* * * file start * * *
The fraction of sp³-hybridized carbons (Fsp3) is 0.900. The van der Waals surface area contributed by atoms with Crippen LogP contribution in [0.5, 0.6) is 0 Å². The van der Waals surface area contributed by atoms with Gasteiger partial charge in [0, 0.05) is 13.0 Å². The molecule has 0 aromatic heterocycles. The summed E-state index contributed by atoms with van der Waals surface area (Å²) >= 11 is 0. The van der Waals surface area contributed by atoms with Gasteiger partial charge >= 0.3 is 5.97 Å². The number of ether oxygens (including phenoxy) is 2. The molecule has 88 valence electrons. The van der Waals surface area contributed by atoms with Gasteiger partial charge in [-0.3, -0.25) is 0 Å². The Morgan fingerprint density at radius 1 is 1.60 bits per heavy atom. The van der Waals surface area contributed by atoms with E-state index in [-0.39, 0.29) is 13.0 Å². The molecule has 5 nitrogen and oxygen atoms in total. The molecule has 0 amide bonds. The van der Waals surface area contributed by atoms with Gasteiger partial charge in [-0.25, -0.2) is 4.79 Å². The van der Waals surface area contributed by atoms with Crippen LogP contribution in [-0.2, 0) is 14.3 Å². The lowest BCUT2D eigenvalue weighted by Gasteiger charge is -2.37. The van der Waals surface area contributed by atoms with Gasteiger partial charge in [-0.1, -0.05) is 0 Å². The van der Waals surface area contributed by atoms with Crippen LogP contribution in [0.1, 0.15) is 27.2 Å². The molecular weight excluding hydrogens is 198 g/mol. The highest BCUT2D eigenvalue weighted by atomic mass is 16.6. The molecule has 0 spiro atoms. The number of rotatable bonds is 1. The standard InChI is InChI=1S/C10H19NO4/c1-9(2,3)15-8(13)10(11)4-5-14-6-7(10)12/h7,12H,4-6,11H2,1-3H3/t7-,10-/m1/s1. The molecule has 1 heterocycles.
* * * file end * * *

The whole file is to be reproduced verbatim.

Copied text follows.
The fraction of sp³-hybridized carbons (Fsp3) is 0.900. The van der Waals surface area contributed by atoms with Crippen LogP contribution in [0.5, 0.6) is 0 Å². The van der Waals surface area contributed by atoms with Gasteiger partial charge in [0, 0.05) is 13.0 Å². The molecule has 0 aromatic heterocycles. The summed E-state index contributed by atoms with van der Waals surface area (Å²) >= 11 is 0. The van der Waals surface area contributed by atoms with Gasteiger partial charge >= 0.3 is 5.97 Å². The number of ether oxygens (including phenoxy) is 2. The molecule has 88 valence electrons. The van der Waals surface area contributed by atoms with Gasteiger partial charge in [-0.3, -0.25) is 0 Å². The Morgan fingerprint density at radius 1 is 1.60 bits per heavy atom. The van der Waals surface area contributed by atoms with E-state index in [-0.39, 0.29) is 13.0 Å². The molecule has 5 nitrogen and oxygen atoms in total. The molecule has 0 amide bonds. The van der Waals surface area contributed by atoms with Gasteiger partial charge in [-0.25, -0.2) is 4.79 Å². The van der Waals surface area contributed by atoms with Crippen LogP contribution in [-0.2, 0) is 14.3 Å². The lowest BCUT2D eigenvalue weighted by Gasteiger charge is -2.37. The van der Waals surface area contributed by atoms with Gasteiger partial charge in [-0.1, -0.05) is 0 Å². The van der Waals surface area contributed by atoms with Crippen LogP contribution in [0.1, 0.15) is 27.2 Å². The molecular weight excluding hydrogens is 198 g/mol. The highest BCUT2D eigenvalue weighted by atomic mass is 16.6. The molecule has 0 spiro atoms. The number of rotatable bonds is 1. The standard InChI is InChI=1S/C10H19NO4/c1-9(2,3)15-8(13)10(11)4-5-14-6-7(10)12/h7,12H,4-6,11H2,1-3H3/t7-,10-/m1/s1. The molecule has 1 heterocycles.